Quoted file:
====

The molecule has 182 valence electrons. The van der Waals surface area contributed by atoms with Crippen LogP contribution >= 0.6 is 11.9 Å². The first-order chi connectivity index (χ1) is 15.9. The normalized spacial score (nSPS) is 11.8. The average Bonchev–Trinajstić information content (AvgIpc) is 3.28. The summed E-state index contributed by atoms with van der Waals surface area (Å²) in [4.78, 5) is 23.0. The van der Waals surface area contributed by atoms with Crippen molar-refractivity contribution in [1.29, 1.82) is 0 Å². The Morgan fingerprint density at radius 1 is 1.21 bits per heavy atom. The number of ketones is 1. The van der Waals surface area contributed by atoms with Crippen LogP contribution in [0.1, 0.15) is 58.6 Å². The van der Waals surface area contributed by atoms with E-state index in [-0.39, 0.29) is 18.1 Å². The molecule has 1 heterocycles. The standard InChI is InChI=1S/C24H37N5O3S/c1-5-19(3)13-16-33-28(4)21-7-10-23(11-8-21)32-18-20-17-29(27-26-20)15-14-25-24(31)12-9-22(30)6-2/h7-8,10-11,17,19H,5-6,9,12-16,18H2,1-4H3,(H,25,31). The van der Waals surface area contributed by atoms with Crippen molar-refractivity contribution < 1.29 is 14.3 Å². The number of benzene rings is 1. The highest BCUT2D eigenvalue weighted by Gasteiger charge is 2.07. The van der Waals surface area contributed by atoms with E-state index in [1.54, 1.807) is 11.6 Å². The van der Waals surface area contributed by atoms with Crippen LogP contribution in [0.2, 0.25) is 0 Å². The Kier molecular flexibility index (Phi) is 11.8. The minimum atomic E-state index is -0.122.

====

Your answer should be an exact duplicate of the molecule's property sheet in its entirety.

The molecule has 182 valence electrons. The van der Waals surface area contributed by atoms with Crippen LogP contribution >= 0.6 is 11.9 Å². The first-order chi connectivity index (χ1) is 15.9. The normalized spacial score (nSPS) is 11.8. The average Bonchev–Trinajstić information content (AvgIpc) is 3.28. The summed E-state index contributed by atoms with van der Waals surface area (Å²) in [4.78, 5) is 23.0. The van der Waals surface area contributed by atoms with Crippen molar-refractivity contribution in [1.29, 1.82) is 0 Å². The Morgan fingerprint density at radius 1 is 1.21 bits per heavy atom. The number of ketones is 1. The van der Waals surface area contributed by atoms with Crippen LogP contribution in [0.1, 0.15) is 58.6 Å². The van der Waals surface area contributed by atoms with E-state index in [-0.39, 0.29) is 18.1 Å². The molecule has 1 heterocycles. The standard InChI is InChI=1S/C24H37N5O3S/c1-5-19(3)13-16-33-28(4)21-7-10-23(11-8-21)32-18-20-17-29(27-26-20)15-14-25-24(31)12-9-22(30)6-2/h7-8,10-11,17,19H,5-6,9,12-16,18H2,1-4H3,(H,25,31). The van der Waals surface area contributed by atoms with Crippen molar-refractivity contribution < 1.29 is 14.3 Å². The number of benzene rings is 1. The highest BCUT2D eigenvalue weighted by Gasteiger charge is 2.07. The van der Waals surface area contributed by atoms with E-state index in [1.54, 1.807) is 11.6 Å². The van der Waals surface area contributed by atoms with Crippen LogP contribution in [0.2, 0.25) is 0 Å². The Kier molecular flexibility index (Phi) is 11.8. The minimum atomic E-state index is -0.122.